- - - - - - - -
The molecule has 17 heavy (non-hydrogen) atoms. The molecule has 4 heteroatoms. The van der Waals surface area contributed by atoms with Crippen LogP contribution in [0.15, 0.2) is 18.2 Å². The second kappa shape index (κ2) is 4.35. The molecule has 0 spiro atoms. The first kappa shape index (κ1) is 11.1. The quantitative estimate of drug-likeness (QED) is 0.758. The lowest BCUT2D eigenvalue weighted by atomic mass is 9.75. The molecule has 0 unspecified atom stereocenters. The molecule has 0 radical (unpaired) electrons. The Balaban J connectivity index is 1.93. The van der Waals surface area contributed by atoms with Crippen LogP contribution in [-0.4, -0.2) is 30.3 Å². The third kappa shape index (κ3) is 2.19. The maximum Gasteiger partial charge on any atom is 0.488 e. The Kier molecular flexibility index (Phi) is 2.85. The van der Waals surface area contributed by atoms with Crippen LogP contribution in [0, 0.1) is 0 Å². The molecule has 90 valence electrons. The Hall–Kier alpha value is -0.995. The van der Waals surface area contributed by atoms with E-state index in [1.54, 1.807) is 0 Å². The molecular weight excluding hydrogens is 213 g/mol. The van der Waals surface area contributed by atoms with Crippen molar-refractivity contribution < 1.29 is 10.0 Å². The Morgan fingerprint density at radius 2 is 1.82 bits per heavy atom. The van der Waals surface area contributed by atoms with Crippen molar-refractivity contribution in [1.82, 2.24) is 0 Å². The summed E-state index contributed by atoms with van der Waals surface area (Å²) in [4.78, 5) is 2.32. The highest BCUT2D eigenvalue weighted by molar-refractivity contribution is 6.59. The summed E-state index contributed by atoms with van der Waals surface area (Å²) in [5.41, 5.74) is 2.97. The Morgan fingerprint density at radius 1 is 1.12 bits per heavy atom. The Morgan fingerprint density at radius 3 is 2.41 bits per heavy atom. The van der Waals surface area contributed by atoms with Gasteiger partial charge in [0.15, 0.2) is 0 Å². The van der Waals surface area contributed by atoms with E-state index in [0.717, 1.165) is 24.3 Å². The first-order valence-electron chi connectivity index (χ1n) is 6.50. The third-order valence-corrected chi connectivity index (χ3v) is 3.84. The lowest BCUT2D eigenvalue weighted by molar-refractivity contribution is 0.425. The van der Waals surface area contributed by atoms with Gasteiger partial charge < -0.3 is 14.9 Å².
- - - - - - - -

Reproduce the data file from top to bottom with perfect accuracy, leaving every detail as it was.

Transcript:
The molecule has 17 heavy (non-hydrogen) atoms. The molecule has 4 heteroatoms. The van der Waals surface area contributed by atoms with Crippen LogP contribution in [0.15, 0.2) is 18.2 Å². The second kappa shape index (κ2) is 4.35. The molecule has 0 spiro atoms. The first kappa shape index (κ1) is 11.1. The quantitative estimate of drug-likeness (QED) is 0.758. The lowest BCUT2D eigenvalue weighted by atomic mass is 9.75. The molecule has 0 unspecified atom stereocenters. The molecule has 0 radical (unpaired) electrons. The Balaban J connectivity index is 1.93. The van der Waals surface area contributed by atoms with Crippen LogP contribution in [-0.4, -0.2) is 30.3 Å². The third kappa shape index (κ3) is 2.19. The maximum Gasteiger partial charge on any atom is 0.488 e. The Kier molecular flexibility index (Phi) is 2.85. The van der Waals surface area contributed by atoms with Crippen LogP contribution in [0, 0.1) is 0 Å². The molecule has 90 valence electrons. The Hall–Kier alpha value is -0.995. The van der Waals surface area contributed by atoms with E-state index in [1.54, 1.807) is 0 Å². The molecular weight excluding hydrogens is 213 g/mol. The van der Waals surface area contributed by atoms with Crippen molar-refractivity contribution < 1.29 is 10.0 Å². The Morgan fingerprint density at radius 2 is 1.82 bits per heavy atom. The van der Waals surface area contributed by atoms with Crippen molar-refractivity contribution in [1.82, 2.24) is 0 Å². The summed E-state index contributed by atoms with van der Waals surface area (Å²) in [4.78, 5) is 2.32. The highest BCUT2D eigenvalue weighted by molar-refractivity contribution is 6.59. The summed E-state index contributed by atoms with van der Waals surface area (Å²) in [5.41, 5.74) is 2.97. The Morgan fingerprint density at radius 1 is 1.12 bits per heavy atom. The Morgan fingerprint density at radius 3 is 2.41 bits per heavy atom. The van der Waals surface area contributed by atoms with Gasteiger partial charge in [0.15, 0.2) is 0 Å². The van der Waals surface area contributed by atoms with E-state index in [0.717, 1.165) is 24.3 Å². The first-order valence-electron chi connectivity index (χ1n) is 6.50. The third-order valence-corrected chi connectivity index (χ3v) is 3.84. The lowest BCUT2D eigenvalue weighted by molar-refractivity contribution is 0.425. The van der Waals surface area contributed by atoms with Gasteiger partial charge < -0.3 is 14.9 Å².